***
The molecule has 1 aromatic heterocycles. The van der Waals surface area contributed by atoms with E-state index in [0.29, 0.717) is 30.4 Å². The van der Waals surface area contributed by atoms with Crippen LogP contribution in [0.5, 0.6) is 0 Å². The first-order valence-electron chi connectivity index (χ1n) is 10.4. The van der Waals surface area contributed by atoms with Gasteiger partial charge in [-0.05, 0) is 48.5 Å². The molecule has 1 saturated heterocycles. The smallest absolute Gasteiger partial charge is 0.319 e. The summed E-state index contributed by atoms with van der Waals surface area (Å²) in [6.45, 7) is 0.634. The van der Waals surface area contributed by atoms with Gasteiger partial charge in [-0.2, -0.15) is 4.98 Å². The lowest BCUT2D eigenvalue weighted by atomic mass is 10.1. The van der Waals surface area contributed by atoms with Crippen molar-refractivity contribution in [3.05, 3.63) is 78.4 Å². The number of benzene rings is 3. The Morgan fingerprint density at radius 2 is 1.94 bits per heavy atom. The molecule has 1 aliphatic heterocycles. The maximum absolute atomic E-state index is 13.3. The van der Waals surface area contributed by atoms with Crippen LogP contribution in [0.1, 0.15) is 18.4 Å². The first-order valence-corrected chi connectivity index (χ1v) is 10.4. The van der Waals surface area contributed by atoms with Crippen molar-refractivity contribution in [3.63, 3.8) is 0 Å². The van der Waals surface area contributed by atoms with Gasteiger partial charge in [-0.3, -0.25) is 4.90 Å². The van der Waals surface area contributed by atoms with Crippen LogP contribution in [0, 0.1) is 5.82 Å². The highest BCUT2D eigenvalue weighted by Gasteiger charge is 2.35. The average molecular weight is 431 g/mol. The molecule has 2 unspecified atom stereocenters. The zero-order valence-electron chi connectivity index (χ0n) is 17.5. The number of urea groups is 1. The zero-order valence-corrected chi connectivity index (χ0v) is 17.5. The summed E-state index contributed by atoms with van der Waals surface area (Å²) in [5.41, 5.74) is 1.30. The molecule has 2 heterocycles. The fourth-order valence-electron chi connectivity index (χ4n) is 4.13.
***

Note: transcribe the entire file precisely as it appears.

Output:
The molecule has 1 aromatic heterocycles. The van der Waals surface area contributed by atoms with E-state index in [0.29, 0.717) is 30.4 Å². The van der Waals surface area contributed by atoms with Crippen LogP contribution in [0.5, 0.6) is 0 Å². The first-order valence-electron chi connectivity index (χ1n) is 10.4. The van der Waals surface area contributed by atoms with Gasteiger partial charge in [-0.05, 0) is 48.5 Å². The molecule has 1 saturated heterocycles. The smallest absolute Gasteiger partial charge is 0.319 e. The summed E-state index contributed by atoms with van der Waals surface area (Å²) in [6.45, 7) is 0.634. The van der Waals surface area contributed by atoms with Gasteiger partial charge in [-0.2, -0.15) is 4.98 Å². The lowest BCUT2D eigenvalue weighted by atomic mass is 10.1. The van der Waals surface area contributed by atoms with Crippen molar-refractivity contribution in [3.05, 3.63) is 78.4 Å². The number of benzene rings is 3. The Morgan fingerprint density at radius 2 is 1.94 bits per heavy atom. The molecule has 1 aliphatic heterocycles. The maximum absolute atomic E-state index is 13.3. The van der Waals surface area contributed by atoms with Crippen LogP contribution in [0.1, 0.15) is 18.4 Å². The first-order valence-corrected chi connectivity index (χ1v) is 10.4. The van der Waals surface area contributed by atoms with Crippen molar-refractivity contribution in [3.63, 3.8) is 0 Å². The van der Waals surface area contributed by atoms with Gasteiger partial charge in [-0.3, -0.25) is 4.90 Å². The van der Waals surface area contributed by atoms with Crippen LogP contribution in [0, 0.1) is 5.82 Å². The highest BCUT2D eigenvalue weighted by Gasteiger charge is 2.35. The average molecular weight is 431 g/mol. The molecule has 2 unspecified atom stereocenters. The zero-order valence-electron chi connectivity index (χ0n) is 17.5. The number of urea groups is 1. The zero-order valence-corrected chi connectivity index (χ0v) is 17.5. The summed E-state index contributed by atoms with van der Waals surface area (Å²) in [5.41, 5.74) is 1.30. The molecule has 2 heterocycles. The fourth-order valence-electron chi connectivity index (χ4n) is 4.13.